Dear Rajkumar,
What would u like to know? please ellaborate your question,

Thanks

HVAC System qualified on risk based analysis, and definitely qualification is the part of validation.

For a pharmaceutical facility, based on a risk assessment, some of
the typical HVAC system parameters that should be qualified may include:
— temperature
— relative humidity
— supply air quantities for all diffusers
— return air or exhaust air quantities
— room air change rates
— room pressures (pressure differentials)
— room airfl ow patterns
— unidirectional fl ow velocities
— containment system velocities
— HEPA fi lter penetration tests
— room particle counts
— room clean-up rates
— microbiological air and surface counts where appropriate
— operation of de-dusting
— warning/alarm systems where applicable.

Ref: WHO TRS 937

Dear Rajkumar

Some of the basic criteria to be considered and include in qualification program however the oral tablets, liquid and paste manufacturing area HVAC requirements are not more strict as in sterile areaqualification but these define below parameter must be considered during qualification:

• air filtration
• air change rate or flushing rate
• room pressure
• location of air terminals and directional airflow
• temperature
• humidity
• outside air conditions

Air filtration and air change rates should ensure that the defined
clean area classification is attained.
The air change rates should be determined by the manufacturer and
designer, taking into account the various critical parameters. Primarily the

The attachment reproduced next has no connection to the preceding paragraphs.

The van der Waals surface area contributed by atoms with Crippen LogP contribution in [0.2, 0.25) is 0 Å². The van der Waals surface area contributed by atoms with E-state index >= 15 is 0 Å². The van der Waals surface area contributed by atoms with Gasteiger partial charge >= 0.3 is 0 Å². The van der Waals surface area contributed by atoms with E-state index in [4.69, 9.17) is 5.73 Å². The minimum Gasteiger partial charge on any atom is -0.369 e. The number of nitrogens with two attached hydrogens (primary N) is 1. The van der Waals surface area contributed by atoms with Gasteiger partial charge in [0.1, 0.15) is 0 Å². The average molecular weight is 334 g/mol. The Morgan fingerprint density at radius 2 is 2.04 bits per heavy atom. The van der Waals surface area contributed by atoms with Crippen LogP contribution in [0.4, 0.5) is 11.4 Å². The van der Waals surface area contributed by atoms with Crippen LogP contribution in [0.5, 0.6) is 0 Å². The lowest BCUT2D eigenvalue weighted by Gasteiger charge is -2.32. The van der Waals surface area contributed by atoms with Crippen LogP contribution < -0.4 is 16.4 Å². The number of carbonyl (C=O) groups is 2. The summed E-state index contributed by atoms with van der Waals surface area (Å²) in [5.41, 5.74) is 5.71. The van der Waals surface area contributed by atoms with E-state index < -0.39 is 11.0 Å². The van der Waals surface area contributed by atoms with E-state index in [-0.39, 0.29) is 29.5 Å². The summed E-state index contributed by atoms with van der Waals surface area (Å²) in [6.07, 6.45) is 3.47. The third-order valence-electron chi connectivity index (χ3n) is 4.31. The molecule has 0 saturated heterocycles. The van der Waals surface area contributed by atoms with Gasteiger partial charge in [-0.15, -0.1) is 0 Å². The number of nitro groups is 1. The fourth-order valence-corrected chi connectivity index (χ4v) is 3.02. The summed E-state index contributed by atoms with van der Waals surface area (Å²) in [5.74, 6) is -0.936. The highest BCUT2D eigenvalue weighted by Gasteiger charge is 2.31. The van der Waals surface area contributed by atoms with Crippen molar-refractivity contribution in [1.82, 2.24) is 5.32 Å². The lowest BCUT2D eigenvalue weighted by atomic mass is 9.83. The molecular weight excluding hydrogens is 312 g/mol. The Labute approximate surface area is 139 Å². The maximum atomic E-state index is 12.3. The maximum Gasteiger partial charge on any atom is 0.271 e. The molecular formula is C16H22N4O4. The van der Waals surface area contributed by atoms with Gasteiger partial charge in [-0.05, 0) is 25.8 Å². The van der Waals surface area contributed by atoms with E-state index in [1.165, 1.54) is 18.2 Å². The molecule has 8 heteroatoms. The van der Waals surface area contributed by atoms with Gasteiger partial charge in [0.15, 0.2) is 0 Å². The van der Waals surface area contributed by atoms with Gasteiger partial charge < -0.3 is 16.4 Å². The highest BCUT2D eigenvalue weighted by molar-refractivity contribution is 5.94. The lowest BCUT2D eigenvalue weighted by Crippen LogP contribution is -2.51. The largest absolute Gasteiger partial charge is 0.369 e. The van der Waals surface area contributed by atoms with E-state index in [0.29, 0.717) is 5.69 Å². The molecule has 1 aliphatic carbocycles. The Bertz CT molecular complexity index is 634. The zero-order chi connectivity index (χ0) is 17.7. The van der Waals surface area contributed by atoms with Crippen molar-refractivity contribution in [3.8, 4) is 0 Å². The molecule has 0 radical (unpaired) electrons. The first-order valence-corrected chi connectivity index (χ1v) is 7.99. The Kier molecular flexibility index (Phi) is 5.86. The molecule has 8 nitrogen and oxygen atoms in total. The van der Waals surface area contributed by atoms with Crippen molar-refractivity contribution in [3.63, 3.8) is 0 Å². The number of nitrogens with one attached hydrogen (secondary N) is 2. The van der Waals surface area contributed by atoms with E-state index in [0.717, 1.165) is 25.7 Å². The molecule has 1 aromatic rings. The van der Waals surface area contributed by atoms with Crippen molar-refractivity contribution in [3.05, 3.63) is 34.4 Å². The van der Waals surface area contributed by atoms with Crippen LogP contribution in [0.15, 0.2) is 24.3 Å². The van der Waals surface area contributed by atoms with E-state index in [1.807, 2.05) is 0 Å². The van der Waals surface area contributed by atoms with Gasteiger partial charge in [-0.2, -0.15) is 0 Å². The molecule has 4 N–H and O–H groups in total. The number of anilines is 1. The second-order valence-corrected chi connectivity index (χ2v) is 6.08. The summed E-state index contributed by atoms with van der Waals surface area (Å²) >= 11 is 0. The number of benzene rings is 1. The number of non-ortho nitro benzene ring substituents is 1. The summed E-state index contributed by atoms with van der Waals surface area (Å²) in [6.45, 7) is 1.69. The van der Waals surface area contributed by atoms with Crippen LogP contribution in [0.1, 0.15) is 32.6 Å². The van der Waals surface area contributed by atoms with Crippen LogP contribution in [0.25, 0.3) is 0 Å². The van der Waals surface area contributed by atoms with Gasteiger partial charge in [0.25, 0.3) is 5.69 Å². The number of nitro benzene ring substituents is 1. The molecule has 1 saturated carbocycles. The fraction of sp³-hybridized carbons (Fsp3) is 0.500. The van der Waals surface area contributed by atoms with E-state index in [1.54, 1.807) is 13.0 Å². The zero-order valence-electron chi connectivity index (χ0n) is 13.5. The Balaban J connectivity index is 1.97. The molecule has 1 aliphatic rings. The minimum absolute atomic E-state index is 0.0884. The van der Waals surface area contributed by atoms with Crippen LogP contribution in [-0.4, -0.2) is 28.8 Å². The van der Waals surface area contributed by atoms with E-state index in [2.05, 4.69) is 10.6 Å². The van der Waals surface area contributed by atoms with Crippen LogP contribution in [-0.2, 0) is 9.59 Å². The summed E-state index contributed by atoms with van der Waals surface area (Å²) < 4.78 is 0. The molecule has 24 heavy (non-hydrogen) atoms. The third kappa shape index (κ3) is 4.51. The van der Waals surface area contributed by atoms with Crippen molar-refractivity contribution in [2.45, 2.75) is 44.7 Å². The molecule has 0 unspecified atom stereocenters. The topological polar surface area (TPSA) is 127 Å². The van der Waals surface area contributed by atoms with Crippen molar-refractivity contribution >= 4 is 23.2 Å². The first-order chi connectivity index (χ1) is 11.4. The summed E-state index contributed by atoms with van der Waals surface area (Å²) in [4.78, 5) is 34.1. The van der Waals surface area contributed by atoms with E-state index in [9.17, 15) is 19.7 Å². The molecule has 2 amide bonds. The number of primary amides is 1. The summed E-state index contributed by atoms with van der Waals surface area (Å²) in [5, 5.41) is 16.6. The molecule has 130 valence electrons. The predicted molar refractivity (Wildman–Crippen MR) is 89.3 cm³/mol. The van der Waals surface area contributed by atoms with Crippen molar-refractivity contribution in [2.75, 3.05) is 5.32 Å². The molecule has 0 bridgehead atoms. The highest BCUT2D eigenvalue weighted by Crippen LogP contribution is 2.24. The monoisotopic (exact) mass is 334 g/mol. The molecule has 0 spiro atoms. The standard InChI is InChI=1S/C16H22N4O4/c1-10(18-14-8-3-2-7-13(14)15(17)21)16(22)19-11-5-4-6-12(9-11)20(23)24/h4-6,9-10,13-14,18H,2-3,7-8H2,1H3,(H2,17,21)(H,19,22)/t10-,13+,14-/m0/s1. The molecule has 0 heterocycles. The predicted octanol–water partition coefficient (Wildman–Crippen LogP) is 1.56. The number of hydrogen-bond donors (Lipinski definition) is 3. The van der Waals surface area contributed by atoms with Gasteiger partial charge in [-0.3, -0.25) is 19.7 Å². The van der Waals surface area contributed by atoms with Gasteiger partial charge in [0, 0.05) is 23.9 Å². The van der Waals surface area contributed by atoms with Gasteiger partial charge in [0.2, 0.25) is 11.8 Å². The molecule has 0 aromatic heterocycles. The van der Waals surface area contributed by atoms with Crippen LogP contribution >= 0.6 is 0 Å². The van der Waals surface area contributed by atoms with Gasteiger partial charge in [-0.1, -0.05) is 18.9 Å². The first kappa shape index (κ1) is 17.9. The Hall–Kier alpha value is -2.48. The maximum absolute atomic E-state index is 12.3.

air change rate should be set to a level that will achieve the required clean
area classification.
Air change rates normally vary between 6 and 20 air changes per
hour and are normally determined by the following considerations:
level of protection required
• the quality and fi ltration of the supply air
• particulates generated by the manufacturing process
• particulates generated by the operators
• configuration of the room and air supply and extract locations
• sufficient air to achieve containment effect
• sufficient air to cope with the room heat load
• sufficient air to maintain the required room pressure.
Airborne contaminants should be controlled through effective ventilation.
External contaminants should be removed by effective fi ltration of
the supply air.
Directional airfl ow within production or packing areas should assist
in preventing contamination. Airfl ows should be planned in conjunction
with operator locations, so as to minimize contamination of the product by
the operator and also to protect the operator from dust inhalation.
Thanks

Thnaks

Should HVAC be run on UPS for Non-sterile Mfg facility where there is no aseptic operations planned ?

Dear Maheshad

its up to you to keep the electrical back up of non sterile facility on UPS.

But there should be consideration of the cost saving also, a sterile facility is normally kept with the back up load restoration within 60 sec and the sterile area is validated up to 3 min for maintaining the sterility level. So there is no need to keep the non sterile facility on UPS .

Thanks

Ahsan Khan

[quote=Ahsan Khan]Dear Maheshad

its up to you to keep the electrical back up of non sterile facility on UPS.

But there should be consideration of the cost saving also, a sterile facility is normally kept with the back up load restoration within 60 sec and the sterile area is validated up to 3 min for maintaining the sterility level. So there is no need to keep the non sterile facility on UPS .

Thanks

Ahsan Khan[/quote]

yeah , Mr. Ahsan is right, instead of using UPS in non-sterile area you can use generator for regular production if ognaization can be afford, other wise quick change over require as said by Mr. Ahsan

hi, give me datails about class air +1 , +2 , +3 ratio in plant.

thanks,
reddy
msn lab ltd

[quote=guntaka Ramireddy]hi, give me datails about class air +1 , +2 , +3 ratio in plant.

thanks,
reddy
msn lab ltd[/quote]

Plz eloborate your question